Web Excursions 2021-04-14

🌟 [Post of The Day] How People Get Rich Now

  • If we compare the 100 richest people in 1982 to the 100 richest in 2020, we notice some big differences.

    • In 1982 the most common source of wealth was inheritance.

    • The reason the percentage of heirs has decreased is not that fewer people are inheriting great fortunes, but that more people are making them.

    • In 2020 roughly 3/4 by starting companies and 1/4 by investing.

    • Fund managers discovered new ways to generate high returns,

      • and more investors were willing to trust them with their money.

  • The main source of new fortunes now is starting companies

    • In 1982, there were two dominant sources of new wealth: oil and real estate.

    • By 2020 the biggest source of new wealth was what are sometimes called "tech" companies.

  • Arguably it's slightly misleading to treat tech as a category.

    • at the moment at least, there is definitely something they share in common that distinguishes them.

    • The tech companies behind the top 100 fortunes - these are mostly companies that win by having better technology, rather than just a CEO who's really driven and good at making deals.

    • To that extent, the rise of the tech companies represents a qualitative change.

  • People who don't look any deeper than the Gini coefficient look back on the world of 1982 as the good old days, because those who got rich then didn't get as rich.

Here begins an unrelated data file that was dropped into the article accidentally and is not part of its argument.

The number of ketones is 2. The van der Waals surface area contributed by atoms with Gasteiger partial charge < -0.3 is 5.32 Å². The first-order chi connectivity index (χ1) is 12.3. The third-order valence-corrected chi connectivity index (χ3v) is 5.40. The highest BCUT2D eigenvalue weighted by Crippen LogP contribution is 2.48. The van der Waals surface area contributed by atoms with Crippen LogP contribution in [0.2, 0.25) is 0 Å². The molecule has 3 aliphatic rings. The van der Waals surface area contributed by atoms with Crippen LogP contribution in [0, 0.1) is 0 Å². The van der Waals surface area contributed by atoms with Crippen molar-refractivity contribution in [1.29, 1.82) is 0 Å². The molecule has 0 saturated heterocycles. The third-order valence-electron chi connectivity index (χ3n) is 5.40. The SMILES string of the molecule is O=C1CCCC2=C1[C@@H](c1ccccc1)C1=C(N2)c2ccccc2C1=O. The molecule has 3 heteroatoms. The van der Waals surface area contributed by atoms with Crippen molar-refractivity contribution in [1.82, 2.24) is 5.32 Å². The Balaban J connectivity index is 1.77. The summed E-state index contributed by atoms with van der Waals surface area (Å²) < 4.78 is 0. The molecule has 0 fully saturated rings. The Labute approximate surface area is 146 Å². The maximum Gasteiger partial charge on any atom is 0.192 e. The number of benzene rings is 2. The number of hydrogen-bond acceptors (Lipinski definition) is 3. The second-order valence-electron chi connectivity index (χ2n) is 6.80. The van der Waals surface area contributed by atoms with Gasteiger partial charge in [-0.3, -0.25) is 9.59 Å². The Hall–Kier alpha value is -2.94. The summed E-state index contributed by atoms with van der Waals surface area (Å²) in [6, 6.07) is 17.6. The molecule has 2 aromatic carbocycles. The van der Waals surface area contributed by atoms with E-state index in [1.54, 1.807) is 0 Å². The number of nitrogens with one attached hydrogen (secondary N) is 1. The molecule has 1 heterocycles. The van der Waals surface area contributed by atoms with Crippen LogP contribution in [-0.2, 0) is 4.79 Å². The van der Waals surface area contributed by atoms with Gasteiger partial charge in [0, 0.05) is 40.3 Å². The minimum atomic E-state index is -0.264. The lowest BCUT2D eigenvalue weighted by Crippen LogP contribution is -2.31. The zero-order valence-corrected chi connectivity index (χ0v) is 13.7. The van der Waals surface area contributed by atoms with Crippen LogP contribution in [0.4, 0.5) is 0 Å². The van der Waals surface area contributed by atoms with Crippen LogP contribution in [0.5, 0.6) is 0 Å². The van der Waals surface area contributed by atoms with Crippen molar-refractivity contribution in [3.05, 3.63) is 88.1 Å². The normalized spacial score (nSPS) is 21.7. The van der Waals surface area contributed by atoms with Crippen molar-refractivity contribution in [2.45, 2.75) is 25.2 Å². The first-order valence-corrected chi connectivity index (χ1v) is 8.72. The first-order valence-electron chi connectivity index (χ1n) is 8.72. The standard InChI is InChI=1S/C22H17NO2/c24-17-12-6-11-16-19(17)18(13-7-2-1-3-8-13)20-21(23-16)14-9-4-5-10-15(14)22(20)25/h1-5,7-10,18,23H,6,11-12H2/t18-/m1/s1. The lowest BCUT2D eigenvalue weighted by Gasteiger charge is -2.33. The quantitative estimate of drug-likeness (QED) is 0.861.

• Is that really better than a world in which the richest people get rich by starting tech companies?

  • We shouldn't be asking why people are starting companies, but why they're starting companies again.

  • When you investigate the sources of the new fortunes, 1892 looks even more like today.

    • By 1970 the rigid structure of the economy was full of cosy nests that various groups had built to insulate themselves from market forces.

    • If you only look back as far as the mid 20th century, it seems like people getting rich by starting their own companies is a recent phenomenon.

    • But if you look back further, you realize it's actually the default.

  • Reason

    • it's getting easier to start a startup is social.

    • The decreasing cost of starting a startup

      • changed the balance of power between founders and investors.

      • increases the number of rich people in two ways:

        • more people start them,

        • those who do can raise money on better terms.

    • The companies themselves are more valuable,

      • because newly founded companies grow faster than they used to.

      • Fast growth has a double effect on the value of founders' stock.

        • The value of a company is a function of its revenue and its growth rate.

  • Of course the Gini coefficient is increasing. With more people starting more valuable companies, how could it not be?

Respond: Just Be Rich

  • It's less a tutorial or analysis and more a thinly veiled attempt to ease concerns about wealth inequality.

  • What he fails to mention is that concerns about wealth inequality aren't concerned with how wealth was generated but rather the growing wealth gap that has accelerated in recent decades.

  • This golden age of entrepreneurship hasn't benefitted the vast majority of people and the increase in the Gini coefficient isn't simply that more companies are being started.

  • Most people don't have the safety net or mental bandwidth to even consider entrepreneurship. It is not a panacea for the masses.

  • This essay is less about how people get rich and more about why it's okay that people like PG are getting rich.

    • They're better than the richest people of 1960.

    • And we can join them.

  • We just need to stop complaining and just be rich instead.

Hacker News
  • Barrin92: at least old money understands the concept of noblesse oblige.

    • The real sinister psychological thing going on behind the Graham argument is that it's not at all about meritocracy, it's that this mentality of earned wealth completely rids the owner of any sort of responsibility.

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